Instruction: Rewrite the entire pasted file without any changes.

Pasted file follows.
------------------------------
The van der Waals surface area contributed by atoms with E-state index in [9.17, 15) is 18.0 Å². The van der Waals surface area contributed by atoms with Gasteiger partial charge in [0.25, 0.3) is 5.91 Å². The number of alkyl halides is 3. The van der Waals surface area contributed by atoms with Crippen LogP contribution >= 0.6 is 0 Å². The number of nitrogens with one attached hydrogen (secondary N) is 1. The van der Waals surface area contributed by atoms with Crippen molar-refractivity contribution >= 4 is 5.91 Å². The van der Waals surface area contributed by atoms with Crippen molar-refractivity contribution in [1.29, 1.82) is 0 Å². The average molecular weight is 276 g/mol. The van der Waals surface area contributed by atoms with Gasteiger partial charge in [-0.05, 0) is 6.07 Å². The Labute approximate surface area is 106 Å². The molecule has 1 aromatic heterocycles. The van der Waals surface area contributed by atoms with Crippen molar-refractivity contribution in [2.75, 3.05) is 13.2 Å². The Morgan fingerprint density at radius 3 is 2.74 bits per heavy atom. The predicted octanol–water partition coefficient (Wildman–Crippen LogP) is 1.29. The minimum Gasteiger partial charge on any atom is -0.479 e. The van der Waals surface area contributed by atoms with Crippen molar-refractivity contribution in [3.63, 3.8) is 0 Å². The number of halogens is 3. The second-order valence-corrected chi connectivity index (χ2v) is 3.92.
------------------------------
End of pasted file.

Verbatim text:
The van der Waals surface area contributed by atoms with E-state index in [9.17, 15) is 18.0 Å². The van der Waals surface area contributed by atoms with Gasteiger partial charge in [0.25, 0.3) is 5.91 Å². The number of alkyl halides is 3. The van der Waals surface area contributed by atoms with Crippen LogP contribution >= 0.6 is 0 Å². The number of nitrogens with one attached hydrogen (secondary N) is 1. The van der Waals surface area contributed by atoms with Crippen molar-refractivity contribution >= 4 is 5.91 Å². The van der Waals surface area contributed by atoms with Crippen molar-refractivity contribution in [1.29, 1.82) is 0 Å². The average molecular weight is 276 g/mol. The van der Waals surface area contributed by atoms with Gasteiger partial charge in [-0.05, 0) is 6.07 Å². The Labute approximate surface area is 106 Å². The molecule has 1 aromatic heterocycles. The van der Waals surface area contributed by atoms with Crippen molar-refractivity contribution in [2.75, 3.05) is 13.2 Å². The Morgan fingerprint density at radius 3 is 2.74 bits per heavy atom. The predicted octanol–water partition coefficient (Wildman–Crippen LogP) is 1.29. The minimum Gasteiger partial charge on any atom is -0.479 e. The van der Waals surface area contributed by atoms with Crippen molar-refractivity contribution in [3.63, 3.8) is 0 Å². The number of halogens is 3. The second-order valence-corrected chi connectivity index (χ2v) is 3.92.